There is a huge importance in planning the climb and planning the exact placement of the ROS or stand. Branches can be a friend or an enemy in this process.

Screw ins and install tools may work on 90% of trees that some guys hunt, but I've had plenty of times where the ideal stand location has barely one tree that will work with wind travel patterns, stand access, back cover, etc. And sometimes that "only tree" can be a challenge to install steps due to the structure of the tree and branches.

I want a system that works in as many circumstances as possible. Bolts simply work better in more situations.

Even a bump or knot on the tree, when its located in just the wrong spot, can make fully inserting screw in steps very difficult. And relocating any step a few inches away from that ideal spot can cause a lot of problems...both for climbing or for ROS.

Bolts require less space to install than screw in steps.

Bolts can also be installed at slightly accute angles if the need arises. Screw in steps MUST be started and completely set perfectly square to the tree.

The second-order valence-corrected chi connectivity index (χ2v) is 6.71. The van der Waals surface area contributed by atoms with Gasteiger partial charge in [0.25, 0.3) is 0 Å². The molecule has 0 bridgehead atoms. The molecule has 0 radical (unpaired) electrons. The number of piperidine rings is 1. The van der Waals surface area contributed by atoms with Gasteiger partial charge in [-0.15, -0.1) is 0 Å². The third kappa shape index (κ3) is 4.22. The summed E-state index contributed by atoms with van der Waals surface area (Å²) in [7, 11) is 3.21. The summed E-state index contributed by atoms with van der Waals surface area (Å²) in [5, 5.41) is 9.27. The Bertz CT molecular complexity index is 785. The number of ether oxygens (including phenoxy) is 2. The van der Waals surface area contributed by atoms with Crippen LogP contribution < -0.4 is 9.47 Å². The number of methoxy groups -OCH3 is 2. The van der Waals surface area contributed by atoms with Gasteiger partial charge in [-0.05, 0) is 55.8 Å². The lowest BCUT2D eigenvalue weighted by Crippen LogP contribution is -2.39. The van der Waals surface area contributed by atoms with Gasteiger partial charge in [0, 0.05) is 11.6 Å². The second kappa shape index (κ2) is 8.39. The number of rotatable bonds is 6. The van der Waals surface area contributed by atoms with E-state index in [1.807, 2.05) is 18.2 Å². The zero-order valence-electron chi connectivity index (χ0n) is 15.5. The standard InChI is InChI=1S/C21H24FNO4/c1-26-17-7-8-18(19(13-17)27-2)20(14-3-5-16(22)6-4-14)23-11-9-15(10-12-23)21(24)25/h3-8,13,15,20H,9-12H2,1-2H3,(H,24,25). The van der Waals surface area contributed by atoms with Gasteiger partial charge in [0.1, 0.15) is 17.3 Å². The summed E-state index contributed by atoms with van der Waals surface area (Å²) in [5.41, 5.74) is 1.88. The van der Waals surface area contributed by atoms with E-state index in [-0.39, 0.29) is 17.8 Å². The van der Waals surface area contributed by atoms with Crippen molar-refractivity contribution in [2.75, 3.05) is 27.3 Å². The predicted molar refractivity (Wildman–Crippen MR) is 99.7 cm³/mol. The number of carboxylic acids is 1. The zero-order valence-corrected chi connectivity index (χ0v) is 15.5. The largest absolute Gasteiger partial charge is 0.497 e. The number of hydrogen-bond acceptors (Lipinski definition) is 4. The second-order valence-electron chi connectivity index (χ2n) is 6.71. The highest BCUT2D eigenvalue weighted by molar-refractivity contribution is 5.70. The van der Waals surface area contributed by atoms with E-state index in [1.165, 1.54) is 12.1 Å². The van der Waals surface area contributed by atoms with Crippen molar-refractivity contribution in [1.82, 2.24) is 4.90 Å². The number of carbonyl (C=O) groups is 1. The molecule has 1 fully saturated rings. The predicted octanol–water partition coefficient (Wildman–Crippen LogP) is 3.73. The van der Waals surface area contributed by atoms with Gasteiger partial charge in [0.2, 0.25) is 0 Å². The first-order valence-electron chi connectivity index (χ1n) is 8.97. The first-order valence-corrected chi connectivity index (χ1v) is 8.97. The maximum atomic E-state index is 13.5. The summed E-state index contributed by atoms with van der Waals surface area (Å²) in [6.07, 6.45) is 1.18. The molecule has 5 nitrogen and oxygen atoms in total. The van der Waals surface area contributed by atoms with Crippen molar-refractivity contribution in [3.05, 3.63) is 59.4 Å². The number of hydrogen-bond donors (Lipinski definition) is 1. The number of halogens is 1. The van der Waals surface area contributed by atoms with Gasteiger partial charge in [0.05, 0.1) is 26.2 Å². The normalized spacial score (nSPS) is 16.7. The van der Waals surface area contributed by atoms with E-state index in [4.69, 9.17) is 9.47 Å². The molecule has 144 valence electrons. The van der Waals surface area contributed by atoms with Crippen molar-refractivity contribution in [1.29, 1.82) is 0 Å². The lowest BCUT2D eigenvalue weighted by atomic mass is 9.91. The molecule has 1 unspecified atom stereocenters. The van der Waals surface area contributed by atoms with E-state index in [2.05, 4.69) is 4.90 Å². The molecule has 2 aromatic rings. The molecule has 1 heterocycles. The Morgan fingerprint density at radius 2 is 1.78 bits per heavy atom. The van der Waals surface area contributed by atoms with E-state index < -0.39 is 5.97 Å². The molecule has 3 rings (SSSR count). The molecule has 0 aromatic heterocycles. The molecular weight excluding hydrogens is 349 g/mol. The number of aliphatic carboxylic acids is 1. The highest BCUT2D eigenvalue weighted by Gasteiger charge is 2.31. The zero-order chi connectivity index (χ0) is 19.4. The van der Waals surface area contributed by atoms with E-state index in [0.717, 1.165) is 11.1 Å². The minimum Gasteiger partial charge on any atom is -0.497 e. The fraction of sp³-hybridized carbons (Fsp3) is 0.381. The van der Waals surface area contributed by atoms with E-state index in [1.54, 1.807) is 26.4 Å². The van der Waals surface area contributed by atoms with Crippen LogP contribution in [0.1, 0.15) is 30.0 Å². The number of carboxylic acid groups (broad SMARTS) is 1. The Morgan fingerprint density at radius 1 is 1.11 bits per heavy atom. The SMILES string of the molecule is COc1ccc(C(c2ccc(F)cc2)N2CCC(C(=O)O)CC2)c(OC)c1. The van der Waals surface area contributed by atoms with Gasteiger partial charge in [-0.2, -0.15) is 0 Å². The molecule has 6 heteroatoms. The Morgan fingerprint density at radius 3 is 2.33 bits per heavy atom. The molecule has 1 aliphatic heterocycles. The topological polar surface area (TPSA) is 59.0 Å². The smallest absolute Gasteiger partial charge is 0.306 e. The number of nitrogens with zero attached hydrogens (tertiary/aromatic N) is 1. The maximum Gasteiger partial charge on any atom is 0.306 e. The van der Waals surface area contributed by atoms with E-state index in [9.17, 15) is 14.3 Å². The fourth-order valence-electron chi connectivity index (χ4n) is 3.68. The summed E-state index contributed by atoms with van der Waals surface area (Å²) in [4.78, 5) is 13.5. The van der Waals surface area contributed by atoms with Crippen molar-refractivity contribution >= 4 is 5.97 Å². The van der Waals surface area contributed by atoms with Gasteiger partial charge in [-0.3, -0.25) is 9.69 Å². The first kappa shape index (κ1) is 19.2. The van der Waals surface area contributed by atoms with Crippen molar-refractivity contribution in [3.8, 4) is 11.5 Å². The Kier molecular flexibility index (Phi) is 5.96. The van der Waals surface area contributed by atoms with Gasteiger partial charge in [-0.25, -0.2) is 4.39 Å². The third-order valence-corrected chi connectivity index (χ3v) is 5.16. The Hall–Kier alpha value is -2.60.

Bolts are lighter in the pack and are much more affordable, too.

No contest.
Bolt holes fill with water and freeze, some trees like black cherry fill with sap leaving you to clean out the holes or drill new ones the day you are hunting. Holes are hard to find in the morning at dark and require the hunter to mark up the tree where they are or put reflective tacks near them. I’d rather take the time during preset in the early spring get everything right so when I go back to hunt late October or early November I don’t have to worry about anything. Each system has its pro’s and cons I’m just explaining my experience with both for presets. Believe me I’d like to only have to buy 20 bolts and a drill and preset as many trees as I want but it just doesn’t work better for me than screw in steps for presets.
 

Nutterbuster

Well-Known Member
Vendor Rep
SH Member
Joined
Oct 12, 2017
Messages
7,928
Location
Where the skys are so blue!
Anybody used those little “bicycle pedal” gizmos that Treehopper sells to make a bolt more friendly on the foot? They slide over the bolt to even the pressure out on the foot.
I have two of their pedals and love them to death. I'm honestly just as comfortable on them as I am on a big platform.

It irritates me to no end that bolts aren't legal everywhere. Last year I just started ground hunting if they weren't legal on the property I was hunting that weekend. They will spoil you.
 

Drew A

New Member
Joined
Oct 13, 2020
Messages
13
Location
NW PA
Wolnut thank you for the response, i will try it as soon as my poison ivy subsides.
Finally got over poison ivy and tries out climbing with bolts today. Used an auger bit on my battery drill to make the holes. I was surprised how easy they were to set up and how comfortable they are to climb. I will predrill a couple of trees on my property. Thank you for the a guidance.
 
Top